Areas of the brain where grey matter density and BPND were correlated after correcting for multiple comparisons are presented in Table 2 and Figure 2. The correlations between grey matter density and BPND appeared stronger and more widespread than the correlations between grey matter volume and BPND. Similar to the volumetric analysis, grey matter density and BPND were correlated in a large region of the midbrain that encompassed the red nucleus and SN, and extended up to the ventro-medial thalamus. As with the volumetric analysis, the correlations tended to be more prominent on the right side of the midbrain. Extensive positive correlations between BPND and density were observed in midline brain structures including a large cluster in the cingulate that extended from pre-genual BA 32 to approximately BA 23 of the ventral posterior cingulate cortex. Correlations between density and BPND within the cingulate gyrus appeared more extensive in the left hemisphere. Additional positive correlations were observed in midline structures including medial frontal areas corresponding to BA 6 and BA 8, and BA 7 in the precuneus. Multiple clusters were observed throughout the cortex including prefrontal cortical regions, bilateral insula, superior temporal gyrus, and parietal lobe (see Figure 3). Circumscribed clusters of negative correlation were observed bilaterally in the parahippocampal gyrus and right inferior frontal cortex corresponding to BA 47. The magnitude of the correlations ranged from .48 to .77 indicating that grey matter density explained 23–60% of the variance in BPND within the clusters indentified in the whole brain analysis.
The validity of the results reported in the voxel-wise analyses rests upon the quality of the grey matter segmented images derived from VBM. As such, selected slices of the grey matter segmented images and corresponding normalized T1 images for three subjects at the level of the midbrain and basal ganglia are presented in Supplemental Figure 1.
Results from the ROI analysis are presented in Table 3. Both volume and density correlated with BPND in several ROIs; however, similar to the voxel-wise analysis, density correlated more strongly with BPND than volume. Grey matter density and BPND were moderately correlated in bilateral caudate, thalamus, and amygdala (r ranged from .15 to .53). Volume and BPND were positively correlated in the bilateral caudate (r=.31-.41, p<.05). The amount of variance in BPND explained by grey matter volume and density ranged from 0% to 23% and 2% to 28%, respectively.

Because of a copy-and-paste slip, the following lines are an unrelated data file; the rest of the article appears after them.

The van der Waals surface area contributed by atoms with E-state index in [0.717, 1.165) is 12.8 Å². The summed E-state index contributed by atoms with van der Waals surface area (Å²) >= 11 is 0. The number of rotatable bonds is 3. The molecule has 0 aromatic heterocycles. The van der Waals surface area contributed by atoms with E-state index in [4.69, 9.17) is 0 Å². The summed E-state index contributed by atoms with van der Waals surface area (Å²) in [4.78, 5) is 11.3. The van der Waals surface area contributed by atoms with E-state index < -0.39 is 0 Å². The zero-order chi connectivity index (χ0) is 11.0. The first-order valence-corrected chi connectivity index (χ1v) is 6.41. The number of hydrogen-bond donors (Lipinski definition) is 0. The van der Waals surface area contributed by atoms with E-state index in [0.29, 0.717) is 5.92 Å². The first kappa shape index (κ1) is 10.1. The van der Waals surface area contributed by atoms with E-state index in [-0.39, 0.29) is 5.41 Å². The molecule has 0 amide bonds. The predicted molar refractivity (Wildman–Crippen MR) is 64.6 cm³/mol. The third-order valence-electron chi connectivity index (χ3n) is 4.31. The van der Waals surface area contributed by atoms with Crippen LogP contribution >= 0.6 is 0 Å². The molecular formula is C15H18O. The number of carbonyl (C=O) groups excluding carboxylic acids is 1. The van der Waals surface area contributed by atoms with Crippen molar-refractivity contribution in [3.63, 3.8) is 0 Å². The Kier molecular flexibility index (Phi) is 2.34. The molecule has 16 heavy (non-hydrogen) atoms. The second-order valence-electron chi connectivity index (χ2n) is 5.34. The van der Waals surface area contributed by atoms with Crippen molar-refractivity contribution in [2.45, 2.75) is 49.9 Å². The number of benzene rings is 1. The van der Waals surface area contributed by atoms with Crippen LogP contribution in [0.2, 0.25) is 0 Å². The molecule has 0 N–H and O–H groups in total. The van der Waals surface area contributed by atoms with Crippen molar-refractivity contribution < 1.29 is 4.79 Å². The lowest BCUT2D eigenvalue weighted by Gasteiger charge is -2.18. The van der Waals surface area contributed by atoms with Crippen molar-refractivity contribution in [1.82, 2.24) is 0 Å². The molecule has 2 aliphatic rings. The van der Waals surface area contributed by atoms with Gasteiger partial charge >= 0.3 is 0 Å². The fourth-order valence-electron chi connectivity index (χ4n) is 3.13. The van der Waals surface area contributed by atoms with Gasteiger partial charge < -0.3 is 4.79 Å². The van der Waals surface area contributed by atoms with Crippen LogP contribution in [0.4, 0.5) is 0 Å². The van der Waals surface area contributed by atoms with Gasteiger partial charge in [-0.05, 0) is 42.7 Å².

The current results indicate that cerebral morphology, operationally defined as grey matter volume and density, correlates with the expression of D2-like receptors in a regionally specific manner in the human brain. Broadly, the association between morphology and BPND was strongest in areas of the midbrain, including the substantia nigra, midline cortical areas, including the anterior cingulate and medial PFC, insula, superior temporal gyrus, and circumscribed regions of the frontal and parietal lobes. Complementary ROI analyses revealed additional correlations in the caudate, thalamus, and amygdala. There are at least two possible explanations for the observed associations. The most straightforward interpretation is that grey matter positively correlates with D2 receptors simply because the denser or larger the volume of grey matter, the more D2 receptors it can support. In cortex this presumably relates to post-synaptic receptor expression, whereas in the midbrain it probably reflects presynaptic expression of somatodendritic autoreceptors. An alternative explanation is that the expression of DA D2-like receptors, and by extension DA function, alters cerebral structure during development and/or adulthood. As briefly reviewed earlier, disruption of DA function leads to changes at the neuronal (i.e. dendritic length) and macrostructural (i.e. cortical thickness) levels of cerebral morphology (Alvarez et al., 2002; Jones et al., 1996; Kalsbeek et al., 1987; Kalsbeek et al., 1989; Pappas et al., 1992; Reinoso et al., 1996; Wang and Deutch, 2008). The regional specificity of the associations and the presence of inverse correlations in some regions support the latter hypothesis. Examination of the associations between other in vivo markers of DA function, including pre and post synaptic radiotracers such as [18F]DOPA and [11C]NNC-112, and cerebral morphology would help to determine the specificity of the current findings and elucidate the mechanisms underlying the associations. Similarly, simultaneous application of VBM and PET imaging in non-human primates prior to and after manipulation of dopamine functioning would also facilitate interpretation of human studies. Animal studies examining the relationship between grey matter thickness and the relative concentration of dopamine receptors within a specific region would be most beneficial.